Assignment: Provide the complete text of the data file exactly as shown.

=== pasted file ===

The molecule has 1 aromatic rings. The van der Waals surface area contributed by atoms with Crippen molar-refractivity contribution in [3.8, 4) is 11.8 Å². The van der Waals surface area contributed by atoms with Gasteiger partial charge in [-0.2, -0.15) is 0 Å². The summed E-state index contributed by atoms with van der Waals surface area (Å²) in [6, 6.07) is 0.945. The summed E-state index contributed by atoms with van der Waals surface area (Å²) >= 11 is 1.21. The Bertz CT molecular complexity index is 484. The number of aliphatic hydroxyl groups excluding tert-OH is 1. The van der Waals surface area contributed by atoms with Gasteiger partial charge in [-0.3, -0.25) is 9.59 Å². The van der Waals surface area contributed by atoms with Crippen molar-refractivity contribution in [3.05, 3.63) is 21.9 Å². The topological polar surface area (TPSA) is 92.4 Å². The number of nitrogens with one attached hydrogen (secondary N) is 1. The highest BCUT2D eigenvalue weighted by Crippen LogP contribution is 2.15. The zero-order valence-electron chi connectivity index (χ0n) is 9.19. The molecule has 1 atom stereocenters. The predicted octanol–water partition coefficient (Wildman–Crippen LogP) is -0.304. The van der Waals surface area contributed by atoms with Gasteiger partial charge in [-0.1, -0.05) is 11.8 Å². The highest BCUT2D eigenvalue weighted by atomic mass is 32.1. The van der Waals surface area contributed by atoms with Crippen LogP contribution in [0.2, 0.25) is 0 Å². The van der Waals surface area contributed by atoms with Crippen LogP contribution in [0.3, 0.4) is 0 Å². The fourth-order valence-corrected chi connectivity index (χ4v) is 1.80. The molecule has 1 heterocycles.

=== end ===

The molecule has 1 aromatic rings. The van der Waals surface area contributed by atoms with Crippen molar-refractivity contribution in [3.8, 4) is 11.8 Å². The van der Waals surface area contributed by atoms with Gasteiger partial charge in [-0.2, -0.15) is 0 Å². The summed E-state index contributed by atoms with van der Waals surface area (Å²) in [6, 6.07) is 0.945. The summed E-state index contributed by atoms with van der Waals surface area (Å²) >= 11 is 1.21. The Bertz CT molecular complexity index is 484. The number of aliphatic hydroxyl groups excluding tert-OH is 1. The van der Waals surface area contributed by atoms with Gasteiger partial charge in [-0.3, -0.25) is 9.59 Å². The van der Waals surface area contributed by atoms with Crippen molar-refractivity contribution in [3.05, 3.63) is 21.9 Å². The topological polar surface area (TPSA) is 92.4 Å². The number of nitrogens with one attached hydrogen (secondary N) is 1. The highest BCUT2D eigenvalue weighted by Crippen LogP contribution is 2.15. The zero-order valence-electron chi connectivity index (χ0n) is 9.19. The molecule has 1 atom stereocenters. The predicted octanol–water partition coefficient (Wildman–Crippen LogP) is -0.304. The van der Waals surface area contributed by atoms with Gasteiger partial charge in [-0.1, -0.05) is 11.8 Å². The highest BCUT2D eigenvalue weighted by atomic mass is 32.1. The van der Waals surface area contributed by atoms with Crippen LogP contribution in [0.2, 0.25) is 0 Å². The van der Waals surface area contributed by atoms with Crippen LogP contribution in [0.3, 0.4) is 0 Å². The fourth-order valence-corrected chi connectivity index (χ4v) is 1.80. The molecule has 1 heterocycles.